Mary whitehouse

Why should advocating sexual restraint be ridiculed?

Louise Perry is on a mission: ‘It wasn’t enough just to point out the problems with our new sexual culture,’ she declares at the start of her punchy first book The Case Against the Sexual Revolution. So she offers advice as well to the young women she believes have been ‘utterly failed by liberal feminism’. That’s because contemporary sexual mores have exposed them to risks, the most serious of which are linked to some men’s propensity for violence. Women, Perry argues, have in recent decades been conditioned to repress their desire for attachment. They have learned instead to behave in ways more typical of men, with their greater (on average)

Were the Sixties really so liberated?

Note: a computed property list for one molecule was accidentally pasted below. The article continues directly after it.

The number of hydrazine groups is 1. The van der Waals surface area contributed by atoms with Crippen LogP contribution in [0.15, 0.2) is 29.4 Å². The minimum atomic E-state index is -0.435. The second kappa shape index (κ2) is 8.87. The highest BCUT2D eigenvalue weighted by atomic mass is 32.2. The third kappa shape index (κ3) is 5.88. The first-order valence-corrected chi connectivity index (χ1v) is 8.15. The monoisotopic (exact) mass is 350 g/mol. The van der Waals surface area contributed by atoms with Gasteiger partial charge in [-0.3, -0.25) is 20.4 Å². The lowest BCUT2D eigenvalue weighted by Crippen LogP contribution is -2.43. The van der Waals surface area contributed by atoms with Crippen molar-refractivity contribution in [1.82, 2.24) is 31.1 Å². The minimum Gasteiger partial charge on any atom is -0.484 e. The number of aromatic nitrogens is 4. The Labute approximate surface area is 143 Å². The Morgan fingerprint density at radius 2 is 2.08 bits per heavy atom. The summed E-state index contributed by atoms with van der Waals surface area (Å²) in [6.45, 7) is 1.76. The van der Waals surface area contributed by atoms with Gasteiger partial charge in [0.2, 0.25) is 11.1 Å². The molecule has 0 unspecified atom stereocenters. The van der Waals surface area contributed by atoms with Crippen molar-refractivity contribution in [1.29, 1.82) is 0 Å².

Lolita, the Lady Chatterley trial, the pill, Christine Keeler, ‘(I Can’t Get No) Satisfaction’, love-ins, Oh! Calcutta!, the Oz trial — sex, even more than usual, was on people’s minds in the 1960s, that semi-mythical decade which, to stretch a point, lasted from the late 1950s to the early 1970s. That, anyway, is the plausible contention of Peter Doggett, whose Growing Up is a refreshingly undogmatic, well-researched and highly readable survey of some of the emblematic episodes and controversies surrounding the subject during these years. More detailed sociology would have been helpful — how, if at all, did everyday/everynight sexual practices and attitudes change in Barnsley, in Dunfermline, in Ashby-de-la-Zouch?